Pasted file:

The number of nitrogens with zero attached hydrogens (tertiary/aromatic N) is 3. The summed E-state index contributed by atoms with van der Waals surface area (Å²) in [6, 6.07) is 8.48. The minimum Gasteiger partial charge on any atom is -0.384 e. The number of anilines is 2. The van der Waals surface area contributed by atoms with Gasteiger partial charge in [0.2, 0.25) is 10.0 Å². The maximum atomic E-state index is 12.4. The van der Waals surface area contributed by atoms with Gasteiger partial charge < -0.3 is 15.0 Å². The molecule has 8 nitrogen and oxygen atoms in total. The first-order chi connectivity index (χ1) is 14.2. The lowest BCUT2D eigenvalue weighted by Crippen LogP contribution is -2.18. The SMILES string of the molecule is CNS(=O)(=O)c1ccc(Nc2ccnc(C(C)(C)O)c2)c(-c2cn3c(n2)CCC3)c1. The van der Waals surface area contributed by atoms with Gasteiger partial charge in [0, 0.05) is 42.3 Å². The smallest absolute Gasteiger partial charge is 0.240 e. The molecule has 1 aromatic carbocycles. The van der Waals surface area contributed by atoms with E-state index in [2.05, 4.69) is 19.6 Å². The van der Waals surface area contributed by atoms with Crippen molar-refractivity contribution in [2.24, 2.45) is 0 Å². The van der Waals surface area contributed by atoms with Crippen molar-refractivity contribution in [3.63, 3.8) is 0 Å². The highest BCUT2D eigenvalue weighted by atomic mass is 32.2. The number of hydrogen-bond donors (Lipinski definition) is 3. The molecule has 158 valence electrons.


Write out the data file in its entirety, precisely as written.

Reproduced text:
The number of nitrogens with zero attached hydrogens (tertiary/aromatic N) is 3. The summed E-state index contributed by atoms with van der Waals surface area (Å²) in [6, 6.07) is 8.48. The minimum Gasteiger partial charge on any atom is -0.384 e. The number of anilines is 2. The van der Waals surface area contributed by atoms with Gasteiger partial charge in [0.2, 0.25) is 10.0 Å². The maximum atomic E-state index is 12.4. The van der Waals surface area contributed by atoms with Gasteiger partial charge < -0.3 is 15.0 Å². The molecule has 8 nitrogen and oxygen atoms in total. The first-order chi connectivity index (χ1) is 14.2. The lowest BCUT2D eigenvalue weighted by Crippen LogP contribution is -2.18. The SMILES string of the molecule is CNS(=O)(=O)c1ccc(Nc2ccnc(C(C)(C)O)c2)c(-c2cn3c(n2)CCC3)c1. The van der Waals surface area contributed by atoms with Gasteiger partial charge in [0, 0.05) is 42.3 Å². The smallest absolute Gasteiger partial charge is 0.240 e. The molecule has 1 aromatic carbocycles. The van der Waals surface area contributed by atoms with E-state index in [2.05, 4.69) is 19.6 Å². The van der Waals surface area contributed by atoms with Crippen molar-refractivity contribution in [2.24, 2.45) is 0 Å². The van der Waals surface area contributed by atoms with Crippen molar-refractivity contribution in [3.63, 3.8) is 0 Å². The highest BCUT2D eigenvalue weighted by atomic mass is 32.2. The number of hydrogen-bond donors (Lipinski definition) is 3. The molecule has 158 valence electrons.